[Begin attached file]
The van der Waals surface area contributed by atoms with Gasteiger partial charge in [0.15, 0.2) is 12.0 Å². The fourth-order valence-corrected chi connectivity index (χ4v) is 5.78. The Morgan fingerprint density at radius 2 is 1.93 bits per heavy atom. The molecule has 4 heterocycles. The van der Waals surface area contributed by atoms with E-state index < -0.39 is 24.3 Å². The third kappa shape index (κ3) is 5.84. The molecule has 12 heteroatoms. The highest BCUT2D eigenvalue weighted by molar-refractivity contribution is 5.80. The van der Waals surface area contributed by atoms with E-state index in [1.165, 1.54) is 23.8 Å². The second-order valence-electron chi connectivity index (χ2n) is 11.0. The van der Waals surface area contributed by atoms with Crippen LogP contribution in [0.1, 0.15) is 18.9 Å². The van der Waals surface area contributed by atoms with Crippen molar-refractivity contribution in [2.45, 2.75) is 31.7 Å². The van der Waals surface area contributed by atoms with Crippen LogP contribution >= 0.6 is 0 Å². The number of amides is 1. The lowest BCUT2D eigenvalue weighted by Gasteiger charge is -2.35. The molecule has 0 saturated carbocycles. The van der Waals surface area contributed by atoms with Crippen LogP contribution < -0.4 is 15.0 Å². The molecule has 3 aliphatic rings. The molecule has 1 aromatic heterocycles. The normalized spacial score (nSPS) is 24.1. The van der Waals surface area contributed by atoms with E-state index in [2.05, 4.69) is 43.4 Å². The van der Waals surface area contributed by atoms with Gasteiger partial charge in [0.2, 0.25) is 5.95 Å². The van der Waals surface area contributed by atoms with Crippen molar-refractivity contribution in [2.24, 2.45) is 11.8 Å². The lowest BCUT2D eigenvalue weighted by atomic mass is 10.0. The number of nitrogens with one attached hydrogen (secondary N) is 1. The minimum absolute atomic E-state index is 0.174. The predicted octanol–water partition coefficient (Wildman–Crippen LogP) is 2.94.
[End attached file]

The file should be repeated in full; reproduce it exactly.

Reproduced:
The van der Waals surface area contributed by atoms with Gasteiger partial charge in [0.15, 0.2) is 12.0 Å². The fourth-order valence-corrected chi connectivity index (χ4v) is 5.78. The Morgan fingerprint density at radius 2 is 1.93 bits per heavy atom. The molecule has 4 heterocycles. The van der Waals surface area contributed by atoms with E-state index < -0.39 is 24.3 Å². The third kappa shape index (κ3) is 5.84. The molecule has 12 heteroatoms. The highest BCUT2D eigenvalue weighted by molar-refractivity contribution is 5.80. The van der Waals surface area contributed by atoms with E-state index in [1.165, 1.54) is 23.8 Å². The second-order valence-electron chi connectivity index (χ2n) is 11.0. The van der Waals surface area contributed by atoms with Crippen LogP contribution in [0.1, 0.15) is 18.9 Å². The van der Waals surface area contributed by atoms with Crippen molar-refractivity contribution in [2.45, 2.75) is 31.7 Å². The van der Waals surface area contributed by atoms with Crippen LogP contribution >= 0.6 is 0 Å². The number of amides is 1. The lowest BCUT2D eigenvalue weighted by Gasteiger charge is -2.35. The molecule has 0 saturated carbocycles. The van der Waals surface area contributed by atoms with Crippen LogP contribution < -0.4 is 15.0 Å². The molecule has 3 aliphatic rings. The molecule has 1 aromatic heterocycles. The normalized spacial score (nSPS) is 24.1. The van der Waals surface area contributed by atoms with E-state index in [2.05, 4.69) is 43.4 Å². The van der Waals surface area contributed by atoms with Gasteiger partial charge in [0.2, 0.25) is 5.95 Å². The van der Waals surface area contributed by atoms with Crippen molar-refractivity contribution in [2.24, 2.45) is 11.8 Å². The lowest BCUT2D eigenvalue weighted by atomic mass is 10.0. The number of nitrogens with one attached hydrogen (secondary N) is 1. The minimum absolute atomic E-state index is 0.174. The predicted octanol–water partition coefficient (Wildman–Crippen LogP) is 2.94.